Although poker is a competitive game, there is poker etiquette to keep players in check, and if anyone steps out of line it often results in some angry opponents. This set of unwritten poker rules involves avoiding things like slow rolling and trash talking. Being angry, however, can put a player on tilt – that is, make them play emotionally and thus ineffectively. While Jeter naturally doesn’t want to enrage a psychopath, he does want to put him on tilt, so that his captor miscalculates the situation and “loses.” He is thus forced to play a clever game of cat and mouse.
This combination of suspense, competition and high stakes (i.e. his life) helps to make this poker horror an entertaining watch.
If you like mockumentary-style horrors that combine humor with classic slasher elements, then Behind the Mask is a must-watch. Naturally, when it comes to classic slashers, the benchmark for many directors is Freddy Krueger.
Wes Craven’s creation was brought to life by New Line Cinema (a Warner Bros entity) thanks to the Nightmare on Elm Street franchise that’s been rebooted in various guises since 1984. One of the reasons Krueger has remained a benchmark is his physical appearance, terrifying charm and desire to kill. This combination of factors helped to create a character that was as charismatic as he was chilling.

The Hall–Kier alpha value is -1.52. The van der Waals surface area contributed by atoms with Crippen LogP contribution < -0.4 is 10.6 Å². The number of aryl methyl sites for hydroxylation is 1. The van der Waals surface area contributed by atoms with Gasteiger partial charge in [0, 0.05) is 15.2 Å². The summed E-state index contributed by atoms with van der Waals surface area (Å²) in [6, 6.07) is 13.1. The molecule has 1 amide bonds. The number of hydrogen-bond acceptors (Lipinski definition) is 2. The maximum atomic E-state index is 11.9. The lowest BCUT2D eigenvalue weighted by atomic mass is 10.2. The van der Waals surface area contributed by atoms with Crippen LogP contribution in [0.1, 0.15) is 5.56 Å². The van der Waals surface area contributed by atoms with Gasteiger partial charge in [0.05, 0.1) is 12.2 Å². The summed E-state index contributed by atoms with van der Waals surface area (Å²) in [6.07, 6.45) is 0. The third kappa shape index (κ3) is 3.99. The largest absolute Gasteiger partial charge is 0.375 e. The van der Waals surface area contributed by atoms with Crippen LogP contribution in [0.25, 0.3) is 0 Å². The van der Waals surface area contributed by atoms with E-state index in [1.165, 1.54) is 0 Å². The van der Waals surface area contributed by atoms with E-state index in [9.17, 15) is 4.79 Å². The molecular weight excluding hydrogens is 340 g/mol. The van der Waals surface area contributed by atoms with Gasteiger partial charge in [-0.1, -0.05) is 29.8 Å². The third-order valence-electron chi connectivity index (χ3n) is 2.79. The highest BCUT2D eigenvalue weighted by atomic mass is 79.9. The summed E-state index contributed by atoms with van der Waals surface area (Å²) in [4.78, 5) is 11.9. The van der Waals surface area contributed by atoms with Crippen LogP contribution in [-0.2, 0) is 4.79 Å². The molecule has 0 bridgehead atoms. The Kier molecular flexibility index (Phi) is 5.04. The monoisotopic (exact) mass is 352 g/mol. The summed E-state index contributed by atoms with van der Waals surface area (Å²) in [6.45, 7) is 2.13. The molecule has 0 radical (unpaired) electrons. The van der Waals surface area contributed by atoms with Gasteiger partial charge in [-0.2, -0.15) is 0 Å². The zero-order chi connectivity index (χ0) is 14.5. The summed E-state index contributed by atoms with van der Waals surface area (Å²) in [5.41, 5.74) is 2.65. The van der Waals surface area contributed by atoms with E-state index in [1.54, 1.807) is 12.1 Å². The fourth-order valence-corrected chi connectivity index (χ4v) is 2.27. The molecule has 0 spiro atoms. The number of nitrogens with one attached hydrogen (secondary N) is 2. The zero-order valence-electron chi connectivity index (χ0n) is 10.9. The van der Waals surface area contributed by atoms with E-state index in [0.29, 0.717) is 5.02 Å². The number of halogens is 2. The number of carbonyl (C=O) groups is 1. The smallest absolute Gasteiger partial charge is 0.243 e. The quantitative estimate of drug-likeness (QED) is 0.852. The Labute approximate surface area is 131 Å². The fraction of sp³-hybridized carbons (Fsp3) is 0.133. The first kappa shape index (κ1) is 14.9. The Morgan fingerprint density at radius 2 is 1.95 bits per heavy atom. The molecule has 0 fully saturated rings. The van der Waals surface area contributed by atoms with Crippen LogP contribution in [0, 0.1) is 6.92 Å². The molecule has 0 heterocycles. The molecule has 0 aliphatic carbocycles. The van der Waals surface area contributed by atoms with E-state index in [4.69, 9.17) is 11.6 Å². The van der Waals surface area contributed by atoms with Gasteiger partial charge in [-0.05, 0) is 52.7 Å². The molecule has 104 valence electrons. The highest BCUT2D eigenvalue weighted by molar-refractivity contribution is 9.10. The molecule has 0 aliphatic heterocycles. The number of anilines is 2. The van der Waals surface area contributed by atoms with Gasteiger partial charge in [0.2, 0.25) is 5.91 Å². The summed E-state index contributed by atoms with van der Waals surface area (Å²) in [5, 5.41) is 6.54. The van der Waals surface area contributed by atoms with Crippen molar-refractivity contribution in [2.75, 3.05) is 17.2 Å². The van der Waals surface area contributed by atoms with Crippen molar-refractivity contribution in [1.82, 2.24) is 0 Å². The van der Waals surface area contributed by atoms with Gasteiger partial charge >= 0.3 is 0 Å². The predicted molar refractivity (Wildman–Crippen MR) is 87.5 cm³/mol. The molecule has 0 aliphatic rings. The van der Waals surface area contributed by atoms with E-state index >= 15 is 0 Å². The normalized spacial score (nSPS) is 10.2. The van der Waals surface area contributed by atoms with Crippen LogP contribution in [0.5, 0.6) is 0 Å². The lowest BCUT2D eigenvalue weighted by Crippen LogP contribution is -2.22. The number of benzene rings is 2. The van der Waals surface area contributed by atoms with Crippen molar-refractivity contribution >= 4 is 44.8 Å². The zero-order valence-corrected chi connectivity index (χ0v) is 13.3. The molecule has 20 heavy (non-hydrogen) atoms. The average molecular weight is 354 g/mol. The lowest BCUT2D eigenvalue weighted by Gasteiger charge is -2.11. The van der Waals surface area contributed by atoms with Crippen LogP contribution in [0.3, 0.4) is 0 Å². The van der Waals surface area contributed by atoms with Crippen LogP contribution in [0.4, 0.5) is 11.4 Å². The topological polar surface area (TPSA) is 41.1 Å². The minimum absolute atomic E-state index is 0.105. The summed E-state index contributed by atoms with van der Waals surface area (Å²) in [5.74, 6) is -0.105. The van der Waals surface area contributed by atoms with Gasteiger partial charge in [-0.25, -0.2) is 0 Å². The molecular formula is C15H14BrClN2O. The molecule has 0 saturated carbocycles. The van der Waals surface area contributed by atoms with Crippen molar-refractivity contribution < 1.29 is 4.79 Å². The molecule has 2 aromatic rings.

Wanting to pay homage to these qualities but simultaneously pick apart the genre, Scott Glosserman created Behind the Mask: The Rise of Leslie Vernon. The premise behind movie is simple: a local killer (Leslie Vernon) invites a documentary crew to get the inside scoop on his forthcoming killing spree. Set in the town of Glen Echo, the movie sees Vernon detail his plans to impose a reign of terror over the town and takes pointers from the likes of Freddie Kruger and Jason before the big day.